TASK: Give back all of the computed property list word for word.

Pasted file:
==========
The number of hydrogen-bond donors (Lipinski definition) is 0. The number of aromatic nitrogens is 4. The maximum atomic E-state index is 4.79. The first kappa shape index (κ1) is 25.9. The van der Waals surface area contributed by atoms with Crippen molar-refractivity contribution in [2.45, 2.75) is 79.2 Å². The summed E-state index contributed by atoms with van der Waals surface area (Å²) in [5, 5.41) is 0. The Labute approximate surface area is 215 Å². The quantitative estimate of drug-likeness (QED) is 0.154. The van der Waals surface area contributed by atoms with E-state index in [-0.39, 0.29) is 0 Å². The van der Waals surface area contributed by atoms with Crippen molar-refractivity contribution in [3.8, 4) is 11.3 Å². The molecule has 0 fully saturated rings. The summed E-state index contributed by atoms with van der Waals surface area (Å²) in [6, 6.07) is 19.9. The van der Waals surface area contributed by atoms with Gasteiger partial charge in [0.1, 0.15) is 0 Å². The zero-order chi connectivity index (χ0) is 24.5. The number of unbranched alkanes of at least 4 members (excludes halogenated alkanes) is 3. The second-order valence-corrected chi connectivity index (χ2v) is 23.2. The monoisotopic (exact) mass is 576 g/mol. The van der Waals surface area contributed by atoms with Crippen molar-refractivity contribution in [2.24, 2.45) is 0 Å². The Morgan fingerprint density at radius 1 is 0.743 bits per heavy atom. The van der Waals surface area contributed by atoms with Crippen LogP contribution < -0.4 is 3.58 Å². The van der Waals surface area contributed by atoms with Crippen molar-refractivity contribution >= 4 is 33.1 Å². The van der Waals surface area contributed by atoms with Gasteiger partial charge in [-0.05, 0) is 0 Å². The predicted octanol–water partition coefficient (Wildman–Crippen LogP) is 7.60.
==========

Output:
The number of hydrogen-bond donors (Lipinski definition) is 0. The number of aromatic nitrogens is 4. The maximum atomic E-state index is 4.79. The first kappa shape index (κ1) is 25.9. The van der Waals surface area contributed by atoms with Crippen molar-refractivity contribution in [2.45, 2.75) is 79.2 Å². The summed E-state index contributed by atoms with van der Waals surface area (Å²) in [5, 5.41) is 0. The Labute approximate surface area is 215 Å². The quantitative estimate of drug-likeness (QED) is 0.154. The van der Waals surface area contributed by atoms with E-state index in [-0.39, 0.29) is 0 Å². The van der Waals surface area contributed by atoms with Crippen molar-refractivity contribution in [3.8, 4) is 11.3 Å². The molecule has 0 fully saturated rings. The summed E-state index contributed by atoms with van der Waals surface area (Å²) in [6, 6.07) is 19.9. The van der Waals surface area contributed by atoms with Gasteiger partial charge in [0.1, 0.15) is 0 Å². The zero-order chi connectivity index (χ0) is 24.5. The number of unbranched alkanes of at least 4 members (excludes halogenated alkanes) is 3. The second-order valence-corrected chi connectivity index (χ2v) is 23.2. The monoisotopic (exact) mass is 576 g/mol. The van der Waals surface area contributed by atoms with Crippen molar-refractivity contribution in [2.24, 2.45) is 0 Å². The Morgan fingerprint density at radius 1 is 0.743 bits per heavy atom. The van der Waals surface area contributed by atoms with Crippen LogP contribution < -0.4 is 3.58 Å². The van der Waals surface area contributed by atoms with Crippen molar-refractivity contribution >= 4 is 33.1 Å². The van der Waals surface area contributed by atoms with Gasteiger partial charge in [-0.05, 0) is 0 Å². The predicted octanol–water partition coefficient (Wildman–Crippen LogP) is 7.60.